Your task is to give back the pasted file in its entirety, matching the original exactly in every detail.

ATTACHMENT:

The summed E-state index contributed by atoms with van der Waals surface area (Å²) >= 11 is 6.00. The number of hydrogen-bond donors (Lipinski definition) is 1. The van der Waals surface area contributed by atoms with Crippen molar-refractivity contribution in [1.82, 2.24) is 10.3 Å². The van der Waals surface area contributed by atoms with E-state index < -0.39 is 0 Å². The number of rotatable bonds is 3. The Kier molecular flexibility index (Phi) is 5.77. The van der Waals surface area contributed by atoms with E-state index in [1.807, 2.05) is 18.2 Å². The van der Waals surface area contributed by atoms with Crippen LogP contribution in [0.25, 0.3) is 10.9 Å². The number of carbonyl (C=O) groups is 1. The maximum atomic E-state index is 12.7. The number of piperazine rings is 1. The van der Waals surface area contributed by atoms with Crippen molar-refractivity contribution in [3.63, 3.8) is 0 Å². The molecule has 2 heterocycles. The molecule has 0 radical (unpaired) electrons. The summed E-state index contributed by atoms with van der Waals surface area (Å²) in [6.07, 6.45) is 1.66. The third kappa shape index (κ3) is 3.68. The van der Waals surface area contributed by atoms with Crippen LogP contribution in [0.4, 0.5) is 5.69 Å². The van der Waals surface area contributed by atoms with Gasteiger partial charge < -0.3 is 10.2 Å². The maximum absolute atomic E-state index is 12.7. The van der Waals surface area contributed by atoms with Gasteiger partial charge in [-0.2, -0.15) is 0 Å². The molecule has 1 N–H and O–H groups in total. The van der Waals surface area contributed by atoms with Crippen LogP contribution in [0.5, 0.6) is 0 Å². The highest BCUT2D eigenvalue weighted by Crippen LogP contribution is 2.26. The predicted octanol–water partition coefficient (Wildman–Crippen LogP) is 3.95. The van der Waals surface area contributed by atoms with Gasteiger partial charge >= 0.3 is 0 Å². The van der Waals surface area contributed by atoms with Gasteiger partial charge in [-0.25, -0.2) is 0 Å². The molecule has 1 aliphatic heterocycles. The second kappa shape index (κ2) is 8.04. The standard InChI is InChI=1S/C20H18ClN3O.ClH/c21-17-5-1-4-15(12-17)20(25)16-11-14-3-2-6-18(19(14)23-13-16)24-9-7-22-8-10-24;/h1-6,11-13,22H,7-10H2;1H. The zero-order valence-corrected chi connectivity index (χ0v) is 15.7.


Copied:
The summed E-state index contributed by atoms with van der Waals surface area (Å²) >= 11 is 6.00. The number of hydrogen-bond donors (Lipinski definition) is 1. The van der Waals surface area contributed by atoms with Crippen molar-refractivity contribution in [1.82, 2.24) is 10.3 Å². The van der Waals surface area contributed by atoms with E-state index < -0.39 is 0 Å². The number of rotatable bonds is 3. The Kier molecular flexibility index (Phi) is 5.77. The van der Waals surface area contributed by atoms with E-state index in [1.807, 2.05) is 18.2 Å². The van der Waals surface area contributed by atoms with Crippen LogP contribution in [0.25, 0.3) is 10.9 Å². The number of carbonyl (C=O) groups is 1. The maximum atomic E-state index is 12.7. The number of piperazine rings is 1. The van der Waals surface area contributed by atoms with Crippen molar-refractivity contribution in [3.63, 3.8) is 0 Å². The molecule has 2 heterocycles. The molecule has 0 radical (unpaired) electrons. The summed E-state index contributed by atoms with van der Waals surface area (Å²) in [6.07, 6.45) is 1.66. The third kappa shape index (κ3) is 3.68. The van der Waals surface area contributed by atoms with Crippen LogP contribution in [0.4, 0.5) is 5.69 Å². The van der Waals surface area contributed by atoms with Gasteiger partial charge < -0.3 is 10.2 Å². The maximum absolute atomic E-state index is 12.7. The van der Waals surface area contributed by atoms with Gasteiger partial charge in [-0.2, -0.15) is 0 Å². The molecule has 1 N–H and O–H groups in total. The van der Waals surface area contributed by atoms with Crippen LogP contribution in [0.5, 0.6) is 0 Å². The highest BCUT2D eigenvalue weighted by Crippen LogP contribution is 2.26. The predicted octanol–water partition coefficient (Wildman–Crippen LogP) is 3.95. The van der Waals surface area contributed by atoms with Gasteiger partial charge >= 0.3 is 0 Å². The van der Waals surface area contributed by atoms with Gasteiger partial charge in [-0.25, -0.2) is 0 Å². The molecule has 1 aliphatic heterocycles. The second kappa shape index (κ2) is 8.04. The standard InChI is InChI=1S/C20H18ClN3O.ClH/c21-17-5-1-4-15(12-17)20(25)16-11-14-3-2-6-18(19(14)23-13-16)24-9-7-22-8-10-24;/h1-6,11-13,22H,7-10H2;1H. The zero-order valence-corrected chi connectivity index (χ0v) is 15.7.